Innovative approaches are needed to stop the reliance on midwives to fill general nursing gaps in rural and remote areas, new research finds. By Linda Belardi.
Rural midwives forced to work in a dual role fear they will lose their midwifery skills as they spend the majority of their time outside the maternity ward plugging a shortfall in nursing staff, a new study shows.
Researcher Dr Karen Yates, regional maternity services coordinator at Cairns Base Hospital, said more opportunities were needed to employ direct-entry midwives into rural and regional areas.
Her findings, undertaken as part of her doctoral studies, show the majority of midwives would prefer to work as a midwife-only, but accepted they did not have a choice.
However Yates said redesigning models of care to allow midwives to practice their full midwifery skills would significantly improve retention and help ease shortages in the outback.
Yates’ survey shows rural midwives spend 70 per cent of their time performing a generalist rather than midwifery role.
She said the use of midwives in general nursing had the potential to erode their skills and placed them in unsafe and stressful clinical situations.
The surveyed midwives, who worked in hospitals in far-north Queensland, stayed in their roles because they wanted to live in a rural area for family or lifestyle reasons, the study found.
However, the constant pull to work between departments and across roles contributed to high levels of stress and increased workloads.
“This dual role may occur during a shift or across the working week. Whichever way it occurs, it means midwives are taken out of their area of specialty to fill a gap in the general side of the facility,” said Yates.
“I can certainly see the need for a dual role for very small and remote places such as Cape York but in places where there are 200-300 births a year that is an ideal number to implement a midwifery-led continuity of care model.”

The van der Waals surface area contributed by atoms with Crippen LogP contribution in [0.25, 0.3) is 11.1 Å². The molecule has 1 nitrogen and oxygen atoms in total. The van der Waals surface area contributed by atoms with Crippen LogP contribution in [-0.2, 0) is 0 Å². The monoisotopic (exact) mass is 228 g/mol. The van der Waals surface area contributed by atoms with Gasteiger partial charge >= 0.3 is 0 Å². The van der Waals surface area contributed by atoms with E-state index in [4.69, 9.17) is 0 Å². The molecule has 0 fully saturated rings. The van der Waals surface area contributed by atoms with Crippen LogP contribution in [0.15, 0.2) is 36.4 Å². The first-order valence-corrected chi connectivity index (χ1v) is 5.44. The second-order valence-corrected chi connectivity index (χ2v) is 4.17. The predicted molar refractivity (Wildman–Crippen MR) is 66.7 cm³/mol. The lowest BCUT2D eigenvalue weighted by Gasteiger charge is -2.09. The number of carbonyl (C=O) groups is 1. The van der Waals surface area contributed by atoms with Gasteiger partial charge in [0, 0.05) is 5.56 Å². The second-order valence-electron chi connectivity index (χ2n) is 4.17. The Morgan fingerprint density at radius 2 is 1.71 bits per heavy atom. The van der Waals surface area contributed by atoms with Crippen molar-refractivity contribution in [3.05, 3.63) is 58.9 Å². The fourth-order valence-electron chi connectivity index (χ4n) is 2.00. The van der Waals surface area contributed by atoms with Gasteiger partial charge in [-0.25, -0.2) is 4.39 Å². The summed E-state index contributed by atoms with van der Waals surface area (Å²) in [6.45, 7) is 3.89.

Yates said it was time for health services to think about employing midwives on an annual salary that would structure the work of midwives around patient demand and the needs of women rather than in traditional eight-hour shifts.
Hannah Dahlen, spokeswoman for the Australian College of Midwives said the college’s own surveys confirmed Yates’ findings.
“We know clearly from our surveys that midwives want to do midwifery and many leave because they are forced to work in other areas such as nursing when they don’t want to.”
While some rural employers were pushing for a versatile workforce, others were clinging to outdated attitudes that a ‘real’ midwife was a nurse first, said Dahlen.
But midwifery education internationally was moving towards training midwives at the undergraduate level, she said.
“In England more than 80 per cent are midwives-only. They are not nurses first. In New Zealand 100 per cent are midwives-only. In Canada 100 per cent of midwives are midwives-only and some of them work in the most remote, snowbound places on earth where there are very few people birthing and they don’t have nursing qualifications,” she said.
Direct entry training for midwives is a relatively new phenomenon in Australia. In NSW, the first Bachelor of Midwifery course was offered by UTS in 2005.
Dahlen said student demand for bachelor of midwifery courses was strong and exceeded the number of places. Universities were receiving more than four applications for every place on offer and for some courses the entry cut-off was more than 90.
She said health services in some rural and remote in Australia preferred additional nursing qualifications so their workforce was more flexible.
“But that is not making them take up more innovative models of care which would enable their midwives to do midwifery and their nurses to do nursing,” she said.
A report by Health Workforce Australia, which collected data from 27 universities offering courses in midwifery, identified this industry preference for flexibility as a significant factor in university planning for courses.
“Midwives continue to be predominantly employed in public health services and in some states and regions the public health employers are seeking more flexibility in their workforce through employment of combined nurse/midwives who can work in general hospital settings,” said the report Mapping clinical placements: capturing opportunities for growth.
“Some universities have adapted their programs to meet this preference and offer or are considering offering dual degrees in nursing and midwifery.”
However, the requirement for students to attend a set number of births was placing a constraint on delivering clinical placements, especially in rural and regional areas.
“One major midwifery provider indicated that it is considering discontinuing the midwifery program because of these difficulties with clinical placements,” said the report.Do you have an idea for a story?
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